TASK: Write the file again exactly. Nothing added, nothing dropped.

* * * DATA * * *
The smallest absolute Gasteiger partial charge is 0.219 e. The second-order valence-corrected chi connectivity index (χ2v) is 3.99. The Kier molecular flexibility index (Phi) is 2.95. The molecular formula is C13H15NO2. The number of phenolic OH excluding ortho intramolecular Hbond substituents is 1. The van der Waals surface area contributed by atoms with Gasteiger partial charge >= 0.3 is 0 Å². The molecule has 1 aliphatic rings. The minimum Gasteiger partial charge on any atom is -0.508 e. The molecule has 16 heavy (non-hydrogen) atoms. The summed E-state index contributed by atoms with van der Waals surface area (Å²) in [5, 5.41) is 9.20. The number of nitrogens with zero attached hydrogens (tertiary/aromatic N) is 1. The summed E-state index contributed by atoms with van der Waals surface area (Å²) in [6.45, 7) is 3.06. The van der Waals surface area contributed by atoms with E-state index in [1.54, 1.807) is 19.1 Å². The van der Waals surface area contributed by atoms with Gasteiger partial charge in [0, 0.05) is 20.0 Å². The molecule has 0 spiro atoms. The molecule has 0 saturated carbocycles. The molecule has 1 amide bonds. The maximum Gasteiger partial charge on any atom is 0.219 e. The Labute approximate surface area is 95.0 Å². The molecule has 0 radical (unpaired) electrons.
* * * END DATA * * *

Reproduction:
The smallest absolute Gasteiger partial charge is 0.219 e. The second-order valence-corrected chi connectivity index (χ2v) is 3.99. The Kier molecular flexibility index (Phi) is 2.95. The molecular formula is C13H15NO2. The number of phenolic OH excluding ortho intramolecular Hbond substituents is 1. The van der Waals surface area contributed by atoms with Gasteiger partial charge >= 0.3 is 0 Å². The molecule has 1 aliphatic rings. The minimum Gasteiger partial charge on any atom is -0.508 e. The molecule has 16 heavy (non-hydrogen) atoms. The summed E-state index contributed by atoms with van der Waals surface area (Å²) in [5, 5.41) is 9.20. The number of nitrogens with zero attached hydrogens (tertiary/aromatic N) is 1. The summed E-state index contributed by atoms with van der Waals surface area (Å²) in [6.45, 7) is 3.06. The van der Waals surface area contributed by atoms with E-state index in [1.54, 1.807) is 19.1 Å². The van der Waals surface area contributed by atoms with Gasteiger partial charge in [0, 0.05) is 20.0 Å². The molecule has 0 spiro atoms. The molecule has 0 saturated carbocycles. The molecule has 1 amide bonds. The maximum Gasteiger partial charge on any atom is 0.219 e. The Labute approximate surface area is 95.0 Å². The molecule has 0 radical (unpaired) electrons.